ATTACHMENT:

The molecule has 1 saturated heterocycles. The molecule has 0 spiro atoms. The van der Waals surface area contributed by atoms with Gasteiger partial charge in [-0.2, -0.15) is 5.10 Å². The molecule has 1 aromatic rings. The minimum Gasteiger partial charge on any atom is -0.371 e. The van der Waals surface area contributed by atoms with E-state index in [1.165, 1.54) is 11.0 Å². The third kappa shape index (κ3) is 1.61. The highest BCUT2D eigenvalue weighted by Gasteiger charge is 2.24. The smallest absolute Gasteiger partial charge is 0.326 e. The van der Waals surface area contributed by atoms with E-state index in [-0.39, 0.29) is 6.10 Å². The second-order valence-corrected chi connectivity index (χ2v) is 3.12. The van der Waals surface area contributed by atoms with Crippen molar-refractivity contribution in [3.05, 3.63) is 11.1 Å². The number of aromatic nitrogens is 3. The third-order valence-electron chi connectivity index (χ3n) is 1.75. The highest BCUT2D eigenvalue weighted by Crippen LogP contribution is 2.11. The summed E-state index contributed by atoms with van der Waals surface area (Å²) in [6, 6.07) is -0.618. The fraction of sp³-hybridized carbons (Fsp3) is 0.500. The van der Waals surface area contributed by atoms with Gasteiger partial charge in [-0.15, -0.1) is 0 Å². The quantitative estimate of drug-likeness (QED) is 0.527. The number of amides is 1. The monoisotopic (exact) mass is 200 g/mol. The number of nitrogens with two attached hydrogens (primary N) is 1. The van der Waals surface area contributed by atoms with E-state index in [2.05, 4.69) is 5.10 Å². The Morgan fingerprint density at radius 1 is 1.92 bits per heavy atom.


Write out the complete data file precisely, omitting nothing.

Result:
The molecule has 1 saturated heterocycles. The molecule has 0 spiro atoms. The van der Waals surface area contributed by atoms with Gasteiger partial charge in [-0.2, -0.15) is 5.10 Å². The molecule has 1 aromatic rings. The minimum Gasteiger partial charge on any atom is -0.371 e. The van der Waals surface area contributed by atoms with E-state index in [1.165, 1.54) is 11.0 Å². The third kappa shape index (κ3) is 1.61. The highest BCUT2D eigenvalue weighted by Gasteiger charge is 2.24. The smallest absolute Gasteiger partial charge is 0.326 e. The van der Waals surface area contributed by atoms with E-state index in [-0.39, 0.29) is 6.10 Å². The second-order valence-corrected chi connectivity index (χ2v) is 3.12. The van der Waals surface area contributed by atoms with Crippen molar-refractivity contribution in [3.05, 3.63) is 11.1 Å². The number of aromatic nitrogens is 3. The third-order valence-electron chi connectivity index (χ3n) is 1.75. The highest BCUT2D eigenvalue weighted by Crippen LogP contribution is 2.11. The summed E-state index contributed by atoms with van der Waals surface area (Å²) in [6, 6.07) is -0.618. The fraction of sp³-hybridized carbons (Fsp3) is 0.500. The van der Waals surface area contributed by atoms with Gasteiger partial charge in [-0.15, -0.1) is 0 Å². The quantitative estimate of drug-likeness (QED) is 0.527. The number of amides is 1. The monoisotopic (exact) mass is 200 g/mol. The number of nitrogens with two attached hydrogens (primary N) is 1. The van der Waals surface area contributed by atoms with E-state index in [2.05, 4.69) is 5.10 Å². The Morgan fingerprint density at radius 1 is 1.92 bits per heavy atom.